The Best Milky Way Photographers of the Year Show the Beauty of Our Galaxy

Outer space is a neverending source of mystery and wonder, as we still know so little about the world outside our planet. Finding inspiration in the unknown, has always captured artists’ attention and photographers are no exception.

Capture the Atlas is a travel and photography blog that features stunning pictures of the cosmos and their images of the Milky Way are breathtaking. The website even has a section where photographers can consult a calendar showing the best times to capture images of the Milky Way.

Capture the Atlas even made a tradition of featuring the 25 best Milky Way photos on their platform and the initiator of the idea was its editor, Dan Zafra. This year’s list showcases artists from 14 countries and all have a fascination with astrophotography and pictures taken in remote areas, such as Antarctica or the Dolomites.
Besides promoting undiscovered talent all over the world, the website also looks to inspire other aspiring photographers to go out and explore the vastness of the cosmos through their lens.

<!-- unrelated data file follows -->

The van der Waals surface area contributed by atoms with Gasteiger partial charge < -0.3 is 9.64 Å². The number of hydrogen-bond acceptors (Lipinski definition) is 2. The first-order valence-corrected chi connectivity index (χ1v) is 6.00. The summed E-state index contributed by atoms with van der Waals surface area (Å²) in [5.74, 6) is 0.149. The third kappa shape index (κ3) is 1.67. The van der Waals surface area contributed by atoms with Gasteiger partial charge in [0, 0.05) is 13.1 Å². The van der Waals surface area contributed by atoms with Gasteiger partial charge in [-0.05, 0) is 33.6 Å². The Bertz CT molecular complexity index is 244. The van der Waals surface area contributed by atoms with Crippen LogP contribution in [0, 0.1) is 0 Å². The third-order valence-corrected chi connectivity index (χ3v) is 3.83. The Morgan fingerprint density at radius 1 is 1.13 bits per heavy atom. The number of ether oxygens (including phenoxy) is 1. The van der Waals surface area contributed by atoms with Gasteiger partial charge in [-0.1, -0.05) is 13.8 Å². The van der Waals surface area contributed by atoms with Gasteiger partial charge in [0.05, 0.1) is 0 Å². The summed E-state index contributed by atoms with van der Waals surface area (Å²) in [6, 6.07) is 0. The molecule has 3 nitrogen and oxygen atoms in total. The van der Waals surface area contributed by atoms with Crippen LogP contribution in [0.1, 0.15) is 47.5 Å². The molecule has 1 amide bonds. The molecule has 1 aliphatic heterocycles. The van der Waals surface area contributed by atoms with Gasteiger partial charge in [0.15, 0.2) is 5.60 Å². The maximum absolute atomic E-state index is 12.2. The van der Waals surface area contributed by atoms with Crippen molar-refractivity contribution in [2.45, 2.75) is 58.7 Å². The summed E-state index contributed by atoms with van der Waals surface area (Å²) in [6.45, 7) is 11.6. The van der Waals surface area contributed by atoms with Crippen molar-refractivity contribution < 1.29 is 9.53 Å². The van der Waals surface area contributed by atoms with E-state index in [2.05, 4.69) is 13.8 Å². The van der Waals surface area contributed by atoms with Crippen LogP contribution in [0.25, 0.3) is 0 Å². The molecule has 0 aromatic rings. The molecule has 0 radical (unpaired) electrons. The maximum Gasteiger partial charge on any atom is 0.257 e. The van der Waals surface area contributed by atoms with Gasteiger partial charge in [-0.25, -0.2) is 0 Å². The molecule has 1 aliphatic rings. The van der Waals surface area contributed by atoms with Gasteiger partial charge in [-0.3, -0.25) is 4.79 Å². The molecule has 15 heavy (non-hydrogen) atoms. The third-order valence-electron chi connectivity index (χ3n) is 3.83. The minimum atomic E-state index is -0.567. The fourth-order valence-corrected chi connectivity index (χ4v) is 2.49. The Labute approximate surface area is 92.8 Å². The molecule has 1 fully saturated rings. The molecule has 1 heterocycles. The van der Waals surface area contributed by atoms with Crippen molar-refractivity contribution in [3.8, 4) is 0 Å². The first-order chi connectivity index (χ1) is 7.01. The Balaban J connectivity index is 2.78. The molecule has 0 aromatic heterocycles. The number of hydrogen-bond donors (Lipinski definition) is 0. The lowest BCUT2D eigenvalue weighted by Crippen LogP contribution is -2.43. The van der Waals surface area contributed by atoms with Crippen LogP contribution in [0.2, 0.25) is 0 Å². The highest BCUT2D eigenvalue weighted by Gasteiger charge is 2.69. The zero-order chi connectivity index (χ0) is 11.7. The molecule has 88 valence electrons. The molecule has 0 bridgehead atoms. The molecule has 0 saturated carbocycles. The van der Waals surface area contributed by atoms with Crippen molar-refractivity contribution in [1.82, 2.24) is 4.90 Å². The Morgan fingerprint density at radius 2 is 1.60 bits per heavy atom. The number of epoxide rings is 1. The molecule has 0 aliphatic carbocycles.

“Alone & Together in the Stardust” by Marco Carotenuto. The Sahara desert.
Describing this place in words or pictures is not easy because there are many emotions you can feel spending a night in the heart of the desert. Staying in the middle of nowhere, hundreds of miles away from civilization and with no electricity, cellular network, or water certainly puts you to the test. Shooting with your group, you can feel the emotion of sharing moments of humanity, even with those who you don’t know, being present, and forgetting about the daily routine.
“A Night at the Caves” by Sam Sciluna. Ta Marija Cave, Malta, Italy.
I wanted to capture the core of the Milky Way over the entrance to ‘Ta Marija’ cave for years. I tried it several times previously, but I was unable to capture an image I was happy with. Last July, I headed back with a friend of mine to try to get a better shot, and finally make this dream a reality.
“Base Camp” by Giulio Cobianchi. Dolomites, Italy.
I love shooting the Milky Way throughout all 12 months of the year. I must admit that during the winter season, it fascinates me even more, probably because the Milky Way has cooler colors that combine perfectly with the snow, and also because shooting under these conditions is much more challenging.


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